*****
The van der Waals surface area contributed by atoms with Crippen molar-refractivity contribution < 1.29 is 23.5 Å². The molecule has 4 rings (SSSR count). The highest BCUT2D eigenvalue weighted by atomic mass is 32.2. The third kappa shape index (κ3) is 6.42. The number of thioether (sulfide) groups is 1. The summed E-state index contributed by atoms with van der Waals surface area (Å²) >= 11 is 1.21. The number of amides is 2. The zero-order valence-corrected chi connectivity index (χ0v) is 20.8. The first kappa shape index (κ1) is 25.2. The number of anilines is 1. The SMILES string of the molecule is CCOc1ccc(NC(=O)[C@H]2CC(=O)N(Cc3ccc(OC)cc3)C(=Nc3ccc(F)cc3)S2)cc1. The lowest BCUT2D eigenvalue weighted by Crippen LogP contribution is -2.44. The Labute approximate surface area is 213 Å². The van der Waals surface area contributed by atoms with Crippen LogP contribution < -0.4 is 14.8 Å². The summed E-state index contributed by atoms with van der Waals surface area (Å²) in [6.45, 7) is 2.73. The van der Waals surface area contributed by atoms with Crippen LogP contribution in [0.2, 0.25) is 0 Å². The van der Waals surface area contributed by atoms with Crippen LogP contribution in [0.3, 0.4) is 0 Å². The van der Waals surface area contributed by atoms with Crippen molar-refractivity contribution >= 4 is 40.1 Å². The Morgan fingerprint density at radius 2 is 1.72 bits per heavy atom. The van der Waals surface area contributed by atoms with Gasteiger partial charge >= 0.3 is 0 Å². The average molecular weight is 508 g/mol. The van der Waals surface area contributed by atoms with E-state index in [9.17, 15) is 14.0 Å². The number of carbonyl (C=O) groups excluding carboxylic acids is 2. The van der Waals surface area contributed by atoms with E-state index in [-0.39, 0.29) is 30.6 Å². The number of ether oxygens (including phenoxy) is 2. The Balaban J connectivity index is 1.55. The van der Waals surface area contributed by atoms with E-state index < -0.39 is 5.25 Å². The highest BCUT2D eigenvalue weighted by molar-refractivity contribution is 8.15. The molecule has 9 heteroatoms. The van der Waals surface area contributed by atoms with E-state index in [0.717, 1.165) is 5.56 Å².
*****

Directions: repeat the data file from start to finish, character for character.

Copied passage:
The van der Waals surface area contributed by atoms with Crippen molar-refractivity contribution < 1.29 is 23.5 Å². The molecule has 4 rings (SSSR count). The highest BCUT2D eigenvalue weighted by atomic mass is 32.2. The third kappa shape index (κ3) is 6.42. The number of thioether (sulfide) groups is 1. The summed E-state index contributed by atoms with van der Waals surface area (Å²) >= 11 is 1.21. The number of amides is 2. The zero-order valence-corrected chi connectivity index (χ0v) is 20.8. The first kappa shape index (κ1) is 25.2. The number of anilines is 1. The SMILES string of the molecule is CCOc1ccc(NC(=O)[C@H]2CC(=O)N(Cc3ccc(OC)cc3)C(=Nc3ccc(F)cc3)S2)cc1. The lowest BCUT2D eigenvalue weighted by Crippen LogP contribution is -2.44. The Labute approximate surface area is 213 Å². The van der Waals surface area contributed by atoms with Crippen LogP contribution < -0.4 is 14.8 Å². The summed E-state index contributed by atoms with van der Waals surface area (Å²) in [6.45, 7) is 2.73. The van der Waals surface area contributed by atoms with Crippen LogP contribution in [0.2, 0.25) is 0 Å². The van der Waals surface area contributed by atoms with Crippen LogP contribution in [0.3, 0.4) is 0 Å². The van der Waals surface area contributed by atoms with Crippen molar-refractivity contribution >= 4 is 40.1 Å². The Morgan fingerprint density at radius 2 is 1.72 bits per heavy atom. The van der Waals surface area contributed by atoms with Gasteiger partial charge >= 0.3 is 0 Å². The average molecular weight is 508 g/mol. The van der Waals surface area contributed by atoms with E-state index in [9.17, 15) is 14.0 Å². The number of carbonyl (C=O) groups excluding carboxylic acids is 2. The van der Waals surface area contributed by atoms with E-state index in [-0.39, 0.29) is 30.6 Å². The number of ether oxygens (including phenoxy) is 2. The Balaban J connectivity index is 1.55. The van der Waals surface area contributed by atoms with E-state index < -0.39 is 5.25 Å². The highest BCUT2D eigenvalue weighted by molar-refractivity contribution is 8.15. The molecule has 9 heteroatoms. The van der Waals surface area contributed by atoms with E-state index in [0.717, 1.165) is 5.56 Å².